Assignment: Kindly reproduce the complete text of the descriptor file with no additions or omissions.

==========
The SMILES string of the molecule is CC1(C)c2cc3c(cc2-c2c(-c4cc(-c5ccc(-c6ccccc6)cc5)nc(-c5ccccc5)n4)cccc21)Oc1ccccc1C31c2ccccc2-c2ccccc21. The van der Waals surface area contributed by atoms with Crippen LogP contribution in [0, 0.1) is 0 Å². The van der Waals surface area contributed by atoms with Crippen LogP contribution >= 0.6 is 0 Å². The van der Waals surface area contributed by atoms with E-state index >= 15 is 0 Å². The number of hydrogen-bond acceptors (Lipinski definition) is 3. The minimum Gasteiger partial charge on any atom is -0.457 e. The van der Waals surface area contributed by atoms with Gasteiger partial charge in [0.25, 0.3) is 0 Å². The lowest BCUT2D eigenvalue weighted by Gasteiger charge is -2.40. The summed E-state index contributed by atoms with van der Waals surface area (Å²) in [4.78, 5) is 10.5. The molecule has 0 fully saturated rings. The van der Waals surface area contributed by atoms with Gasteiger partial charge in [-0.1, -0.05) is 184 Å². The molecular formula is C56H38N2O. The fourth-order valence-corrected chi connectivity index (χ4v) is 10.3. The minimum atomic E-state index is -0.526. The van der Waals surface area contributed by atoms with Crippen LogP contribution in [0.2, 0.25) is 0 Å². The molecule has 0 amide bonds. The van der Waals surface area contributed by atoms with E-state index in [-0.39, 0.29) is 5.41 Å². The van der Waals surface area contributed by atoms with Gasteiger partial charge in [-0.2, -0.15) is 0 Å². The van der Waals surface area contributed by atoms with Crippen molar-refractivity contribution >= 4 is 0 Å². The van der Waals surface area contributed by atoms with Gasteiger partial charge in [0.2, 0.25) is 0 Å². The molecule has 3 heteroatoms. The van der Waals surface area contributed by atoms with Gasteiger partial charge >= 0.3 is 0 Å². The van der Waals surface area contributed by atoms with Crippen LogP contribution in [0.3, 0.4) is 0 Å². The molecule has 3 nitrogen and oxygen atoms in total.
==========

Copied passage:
The SMILES string of the molecule is CC1(C)c2cc3c(cc2-c2c(-c4cc(-c5ccc(-c6ccccc6)cc5)nc(-c5ccccc5)n4)cccc21)Oc1ccccc1C31c2ccccc2-c2ccccc21. The van der Waals surface area contributed by atoms with Crippen LogP contribution in [0, 0.1) is 0 Å². The van der Waals surface area contributed by atoms with Crippen LogP contribution >= 0.6 is 0 Å². The van der Waals surface area contributed by atoms with E-state index >= 15 is 0 Å². The number of hydrogen-bond acceptors (Lipinski definition) is 3. The minimum Gasteiger partial charge on any atom is -0.457 e. The van der Waals surface area contributed by atoms with Gasteiger partial charge in [0.25, 0.3) is 0 Å². The lowest BCUT2D eigenvalue weighted by Gasteiger charge is -2.40. The summed E-state index contributed by atoms with van der Waals surface area (Å²) in [4.78, 5) is 10.5. The molecule has 0 fully saturated rings. The van der Waals surface area contributed by atoms with Gasteiger partial charge in [-0.1, -0.05) is 184 Å². The molecular formula is C56H38N2O. The fourth-order valence-corrected chi connectivity index (χ4v) is 10.3. The minimum atomic E-state index is -0.526. The van der Waals surface area contributed by atoms with Crippen LogP contribution in [0.2, 0.25) is 0 Å². The molecule has 0 amide bonds. The van der Waals surface area contributed by atoms with E-state index in [-0.39, 0.29) is 5.41 Å². The van der Waals surface area contributed by atoms with Gasteiger partial charge in [-0.2, -0.15) is 0 Å². The van der Waals surface area contributed by atoms with Crippen molar-refractivity contribution >= 4 is 0 Å². The van der Waals surface area contributed by atoms with Gasteiger partial charge in [0.2, 0.25) is 0 Å². The molecule has 3 heteroatoms. The van der Waals surface area contributed by atoms with Gasteiger partial charge >= 0.3 is 0 Å². The van der Waals surface area contributed by atoms with Crippen LogP contribution in [0.3, 0.4) is 0 Å². The molecule has 3 nitrogen and oxygen atoms in total.